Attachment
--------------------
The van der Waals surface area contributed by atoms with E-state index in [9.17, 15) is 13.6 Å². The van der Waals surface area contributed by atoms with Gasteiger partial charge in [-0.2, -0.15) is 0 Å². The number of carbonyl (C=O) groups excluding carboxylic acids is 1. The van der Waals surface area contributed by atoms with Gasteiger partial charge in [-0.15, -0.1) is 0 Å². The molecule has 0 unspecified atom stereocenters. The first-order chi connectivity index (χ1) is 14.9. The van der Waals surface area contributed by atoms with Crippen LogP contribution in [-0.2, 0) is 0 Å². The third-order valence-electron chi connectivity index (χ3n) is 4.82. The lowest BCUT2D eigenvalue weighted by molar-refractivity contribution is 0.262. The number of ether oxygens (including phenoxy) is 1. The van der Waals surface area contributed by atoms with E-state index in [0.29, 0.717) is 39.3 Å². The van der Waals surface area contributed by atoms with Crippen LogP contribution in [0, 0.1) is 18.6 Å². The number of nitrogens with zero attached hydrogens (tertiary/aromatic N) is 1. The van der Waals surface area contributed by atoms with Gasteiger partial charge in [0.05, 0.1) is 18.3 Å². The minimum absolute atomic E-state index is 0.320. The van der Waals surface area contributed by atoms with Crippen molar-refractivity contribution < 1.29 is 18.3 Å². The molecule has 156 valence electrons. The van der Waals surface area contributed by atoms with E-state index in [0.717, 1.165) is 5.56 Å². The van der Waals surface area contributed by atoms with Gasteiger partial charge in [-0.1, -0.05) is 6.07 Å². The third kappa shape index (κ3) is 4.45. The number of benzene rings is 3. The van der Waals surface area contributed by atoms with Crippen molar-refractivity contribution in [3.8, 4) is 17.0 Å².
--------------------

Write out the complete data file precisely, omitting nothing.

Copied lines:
The van der Waals surface area contributed by atoms with E-state index in [9.17, 15) is 13.6 Å². The van der Waals surface area contributed by atoms with Gasteiger partial charge in [-0.2, -0.15) is 0 Å². The number of carbonyl (C=O) groups excluding carboxylic acids is 1. The van der Waals surface area contributed by atoms with Gasteiger partial charge in [-0.15, -0.1) is 0 Å². The molecule has 0 unspecified atom stereocenters. The first-order chi connectivity index (χ1) is 14.9. The van der Waals surface area contributed by atoms with Crippen LogP contribution in [-0.2, 0) is 0 Å². The third-order valence-electron chi connectivity index (χ3n) is 4.82. The lowest BCUT2D eigenvalue weighted by molar-refractivity contribution is 0.262. The number of ether oxygens (including phenoxy) is 1. The van der Waals surface area contributed by atoms with E-state index in [0.29, 0.717) is 39.3 Å². The van der Waals surface area contributed by atoms with Crippen LogP contribution in [0, 0.1) is 18.6 Å². The number of nitrogens with zero attached hydrogens (tertiary/aromatic N) is 1. The van der Waals surface area contributed by atoms with Gasteiger partial charge in [0.05, 0.1) is 18.3 Å². The minimum absolute atomic E-state index is 0.320. The van der Waals surface area contributed by atoms with Crippen molar-refractivity contribution < 1.29 is 18.3 Å². The molecule has 156 valence electrons. The van der Waals surface area contributed by atoms with E-state index in [0.717, 1.165) is 5.56 Å². The van der Waals surface area contributed by atoms with Gasteiger partial charge in [-0.1, -0.05) is 6.07 Å². The third kappa shape index (κ3) is 4.45. The number of benzene rings is 3. The van der Waals surface area contributed by atoms with Crippen molar-refractivity contribution in [3.8, 4) is 17.0 Å².